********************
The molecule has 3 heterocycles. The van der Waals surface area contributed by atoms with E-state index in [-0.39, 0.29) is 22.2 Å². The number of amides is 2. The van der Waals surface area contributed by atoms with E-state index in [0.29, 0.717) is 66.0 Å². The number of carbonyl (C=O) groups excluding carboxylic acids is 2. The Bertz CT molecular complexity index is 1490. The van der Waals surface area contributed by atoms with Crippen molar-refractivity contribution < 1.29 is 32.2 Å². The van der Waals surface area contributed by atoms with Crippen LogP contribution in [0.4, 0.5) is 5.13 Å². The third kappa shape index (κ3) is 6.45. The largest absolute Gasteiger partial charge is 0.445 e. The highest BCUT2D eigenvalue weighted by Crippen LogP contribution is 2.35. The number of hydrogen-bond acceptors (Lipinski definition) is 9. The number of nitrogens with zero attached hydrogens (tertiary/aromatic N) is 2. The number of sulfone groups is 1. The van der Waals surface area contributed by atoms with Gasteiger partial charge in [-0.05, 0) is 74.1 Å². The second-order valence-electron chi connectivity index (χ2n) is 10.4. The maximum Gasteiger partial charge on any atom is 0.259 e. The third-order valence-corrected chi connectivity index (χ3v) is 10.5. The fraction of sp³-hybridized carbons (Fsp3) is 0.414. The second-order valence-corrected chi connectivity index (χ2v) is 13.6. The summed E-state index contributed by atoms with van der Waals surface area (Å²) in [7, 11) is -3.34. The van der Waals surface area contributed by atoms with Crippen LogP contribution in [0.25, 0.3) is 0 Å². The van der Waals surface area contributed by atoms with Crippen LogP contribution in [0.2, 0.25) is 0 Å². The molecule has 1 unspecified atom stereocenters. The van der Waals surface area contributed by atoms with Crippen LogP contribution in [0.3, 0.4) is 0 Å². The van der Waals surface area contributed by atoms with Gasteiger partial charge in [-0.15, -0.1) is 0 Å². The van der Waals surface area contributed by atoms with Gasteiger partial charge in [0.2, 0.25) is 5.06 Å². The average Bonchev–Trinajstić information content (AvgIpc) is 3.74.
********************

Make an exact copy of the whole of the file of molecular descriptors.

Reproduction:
The molecule has 3 heterocycles. The van der Waals surface area contributed by atoms with E-state index in [-0.39, 0.29) is 22.2 Å². The number of amides is 2. The van der Waals surface area contributed by atoms with E-state index in [0.29, 0.717) is 66.0 Å². The number of carbonyl (C=O) groups excluding carboxylic acids is 2. The Bertz CT molecular complexity index is 1490. The van der Waals surface area contributed by atoms with Crippen molar-refractivity contribution < 1.29 is 32.2 Å². The van der Waals surface area contributed by atoms with Crippen LogP contribution in [0.4, 0.5) is 5.13 Å². The third kappa shape index (κ3) is 6.45. The largest absolute Gasteiger partial charge is 0.445 e. The highest BCUT2D eigenvalue weighted by Crippen LogP contribution is 2.35. The number of hydrogen-bond acceptors (Lipinski definition) is 9. The number of nitrogens with zero attached hydrogens (tertiary/aromatic N) is 2. The number of sulfone groups is 1. The van der Waals surface area contributed by atoms with Gasteiger partial charge in [-0.05, 0) is 74.1 Å². The second-order valence-electron chi connectivity index (χ2n) is 10.4. The maximum Gasteiger partial charge on any atom is 0.259 e. The third-order valence-corrected chi connectivity index (χ3v) is 10.5. The fraction of sp³-hybridized carbons (Fsp3) is 0.414. The second-order valence-corrected chi connectivity index (χ2v) is 13.6. The summed E-state index contributed by atoms with van der Waals surface area (Å²) in [7, 11) is -3.34. The van der Waals surface area contributed by atoms with Crippen LogP contribution in [0.25, 0.3) is 0 Å². The van der Waals surface area contributed by atoms with Crippen LogP contribution in [0.2, 0.25) is 0 Å². The molecule has 1 unspecified atom stereocenters. The van der Waals surface area contributed by atoms with Crippen LogP contribution in [0.3, 0.4) is 0 Å². The van der Waals surface area contributed by atoms with Gasteiger partial charge in [-0.15, -0.1) is 0 Å². The van der Waals surface area contributed by atoms with Gasteiger partial charge in [0.2, 0.25) is 5.06 Å². The average Bonchev–Trinajstić information content (AvgIpc) is 3.74.